One Writer’s Journey

March 15, 2017

Revision: You Gotta Love It

Filed under: Uncategorized — suebe @ 1:00 am
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So many writers I know want to rush through their revisions.  If they get feedback from an editor, they are determined to turn the manuscript around in two weeks, three at most.  Me?  I want to give myself time to internalize the feedback. I also enjoy seeing the manuscript change and grow.  Why rush it?

In truth, writers really need to love revision.  You rough out the manuscript once.  Once you have a manuscript and have given it time to rest, you are ready to revise.  And you aren’t going to do it in one draft.  My process looks something like that.

  1.  Horrible, scary, terrible, no-good first draft.  Okay, maybe it isn’t that bad but I’m often just slapping it down at this stage.  There are even gaps because I don’t take the time to look up missing information.  I just type myself a note.  FIND OUT WHEN THIS WAS AND WHO WAS THERE.  Then I move on.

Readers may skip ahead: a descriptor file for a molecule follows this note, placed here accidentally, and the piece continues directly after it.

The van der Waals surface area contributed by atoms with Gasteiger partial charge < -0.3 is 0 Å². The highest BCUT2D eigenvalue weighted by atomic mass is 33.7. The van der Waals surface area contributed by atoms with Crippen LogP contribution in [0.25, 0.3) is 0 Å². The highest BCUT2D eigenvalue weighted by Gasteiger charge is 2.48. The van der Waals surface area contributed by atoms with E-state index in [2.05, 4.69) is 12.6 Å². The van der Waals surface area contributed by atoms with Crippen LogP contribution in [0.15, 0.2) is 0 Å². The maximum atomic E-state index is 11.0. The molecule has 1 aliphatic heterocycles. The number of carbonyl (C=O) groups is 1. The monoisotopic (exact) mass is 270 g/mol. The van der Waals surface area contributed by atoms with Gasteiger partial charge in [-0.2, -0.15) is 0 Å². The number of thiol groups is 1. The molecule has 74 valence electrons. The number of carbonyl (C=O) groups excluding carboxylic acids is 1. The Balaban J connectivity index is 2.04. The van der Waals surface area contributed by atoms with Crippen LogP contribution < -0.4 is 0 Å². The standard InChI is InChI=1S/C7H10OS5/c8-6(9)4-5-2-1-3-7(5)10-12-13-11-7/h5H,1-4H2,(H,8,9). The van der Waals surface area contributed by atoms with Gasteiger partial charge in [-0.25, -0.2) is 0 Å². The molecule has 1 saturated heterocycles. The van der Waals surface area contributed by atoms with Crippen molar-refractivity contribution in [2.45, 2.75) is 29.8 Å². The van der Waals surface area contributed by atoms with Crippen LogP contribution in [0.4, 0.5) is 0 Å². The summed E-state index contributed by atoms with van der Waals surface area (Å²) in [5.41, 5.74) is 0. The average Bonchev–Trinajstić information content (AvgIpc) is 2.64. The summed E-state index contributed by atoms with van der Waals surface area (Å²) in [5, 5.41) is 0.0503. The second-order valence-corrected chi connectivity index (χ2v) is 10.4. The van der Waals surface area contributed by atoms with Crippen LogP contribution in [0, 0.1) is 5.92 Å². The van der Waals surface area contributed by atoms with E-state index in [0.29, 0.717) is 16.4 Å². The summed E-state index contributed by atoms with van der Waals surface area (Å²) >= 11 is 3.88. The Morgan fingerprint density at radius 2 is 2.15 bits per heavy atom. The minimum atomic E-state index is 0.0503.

2. During this draft, which is the first revision, I fill in gaps.  I also look for things that need to be shifted from one spot to another.
  3. Are any sections slight?  This is when I bulk them up.  Not that I want them to feel bulky but there has to be enough information to justify a stand alone chapter or section.
  4. Can’t manage that?  Then I combine sections or split something too dense in two.  I’m looking to create balance in this draft.
  5. Now is when I smooth things out and check the reading level.  Too high or too low? This is the time to make adjustments and make it flow.
  6. At last, I print it out and my husband reads it.  Then I take care of any issues he spotted and do a hard copy rewrite.  I always do one rewrite on paper because there are problems that I miss until I see them in print.  This is also when I cut excess words.  Again, I spot things on paper that I wouldn’t see on-screen.

That makes for six drafts total although sometimes I can do it in four.  Either way, that’s one first draft and three to five revisions.  You really need to love revision to make your writing work.

–SueBE

 

December 14, 2016

The Balancing Act that Is Nonfiction